My First, Largely Wasted Semester of Grad School

This fall I entered into my first semester of graduate school. (One of the cool perks of being a UMBC staff member is that the tuition is completely remitted. Make that a very cool perk.)

My undergraduate degree is in History, but my career path has taken me to DoIT at UMBC, so continuing my history education didn’t make much sense. Also, I needed a graduate degree that I could pursue online. For these reasons, I selected the UMBC Online Information Systems program, which fit all of my needs. The folks both at UMBC’s Graduate School and at the IS Department were great, and I was quickly accepted (because of my undergrad GPA, I didn’t have to take the GRE). (Here I also need to thank Drs. Laurie, Kars & Lindenmeyer for their recommendations on my behalf, not once, but twice. But more on that later.)

With the help of my graduate advisor (and Program Manager) Shannon Keegan, I was soon enrolled in my first two classes: IS 607, Intro to Information Systems, and IS 631 Management Information Systems. My books arrived by mail a few weeks before the start of the semester; I was ready to go.

One of my first thoughts upon starting the semester was how little the degree of difficulty seemed to have changed from my undergraduate courses. I guess I was expecting the coursework to be really, really heavy, but it was actually pretty manageable, even with a full-time job. I was used to getting A’s, but had been worried that I’d get less than a B as a graduate student and be disgracefully booted from the program. A couple of weeks into the fall semester, that fear was gone. (Don’t worry, it comes back.)

In IS 607, the coursework started with basic HTML, which seemed ridiculously easy. During the first week or two, we were asked to write simple HTML webpages and then upload these to our personal userpages for viewing by the instructor. (This is around the time when I was deciding that getting a master’s degree was going to be cake.) In IS 631, the assignments were much like what I had grown used to as a history major: read, take an online quiz (as many times as you needed to get 100%), submit a chapter evaluation to the discussion board, and write a short paper every few weeks. Again, cake.

By October, IS607 had moved out of HTML and into CSS style sheets. This is when I started remembering how much I hate coding. I mean really hate coding. But it was still OK, because there were plenty of workable examples I could use as a template (in the book and online) and I could modify these and learn enough to get by – for a time.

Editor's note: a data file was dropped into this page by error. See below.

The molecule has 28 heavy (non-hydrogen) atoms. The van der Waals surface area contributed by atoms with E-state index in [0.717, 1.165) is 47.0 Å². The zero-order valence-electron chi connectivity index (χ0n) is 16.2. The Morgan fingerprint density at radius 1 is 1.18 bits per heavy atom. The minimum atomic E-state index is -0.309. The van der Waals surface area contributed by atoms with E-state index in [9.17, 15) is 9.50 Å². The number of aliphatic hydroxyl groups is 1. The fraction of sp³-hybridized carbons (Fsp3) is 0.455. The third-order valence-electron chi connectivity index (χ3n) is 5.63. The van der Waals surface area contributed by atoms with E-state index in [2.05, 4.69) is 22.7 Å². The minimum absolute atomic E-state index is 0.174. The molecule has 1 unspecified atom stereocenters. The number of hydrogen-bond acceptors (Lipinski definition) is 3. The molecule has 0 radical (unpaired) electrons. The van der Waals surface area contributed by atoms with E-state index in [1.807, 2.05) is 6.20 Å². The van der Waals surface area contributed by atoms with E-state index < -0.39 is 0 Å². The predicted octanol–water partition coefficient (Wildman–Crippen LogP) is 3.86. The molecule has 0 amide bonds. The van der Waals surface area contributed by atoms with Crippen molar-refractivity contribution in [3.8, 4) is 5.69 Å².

By mid-October, the class had moved into JavaScript, and I was panicked and lost. Hours and hours were spent banging away at the keyboard, bleary-eyed and wondering why pages weren’t rendering the way they were supposed to. More hours were spent doing internet research, trying to figure out what I was doing wrong, what key element I was missing in my code. This however, just added layer upon layer of suggestions and confusion to my already messy code, and before too long, I couldn’t tell what was broken and what worked anymore. I hate coding. I really do. I began to question whether I was cut out for online learning; maybe I needed an instructor in front of me two or three times a week. Maybe I’m just stupid.

OK, now... what's not quite right with this code...

I looked at the course catalog. Was IS607 really critical? Oh, it was not just critical, it was a prerequisite for every other class in the catalog. Awesome. Just awesome.

By Halloween, I had come to the grim and deflating decision that I had been defeated by IS607. I would withdraw, not just from the course, but from the Online IS program. I had been totally and utterly defeated – by JavaScript, no less.

Fortunately, I found another online graduate program that is more in line with my strengths, the Online Master’s in Instructional Systems Development – Training Systems. This program is more about people than code, which suits me far better, but still relates to my career in IT (think online learning, Blackboard, etc.). Even though it seemed like a lateral move to me, I had to reapply to the Graduate School ($50), forcing me to get my three recommendations all over again (thanks again Drs. Laurie, Kars & Lindenmeyer). But, that’s all done now, and I’m just waiting for the official word that I’ve been accepted so that I can get my spring classes set up.

Chuck Hodell, the nice guy at the ISD program who also wrote the book on ISD - literally!

What about IS631, you say? Well, I’m still acing that, although I must admit, not knowing if the credits will be transferable has certainly lowered my motivation, making even routine assignments feel like heavy lifting. Reading and then writing about something you won’t be needing in a few weeks gets progressively more difficult. So why not just withdraw from this class, too? Because I hated the feeling of being whipped by a class, and also it seems like such a waste, especially at this late point in the semester. I figure I might as well finish, get my A, and salvage a moral victory from my experiences this fall.

So it goes.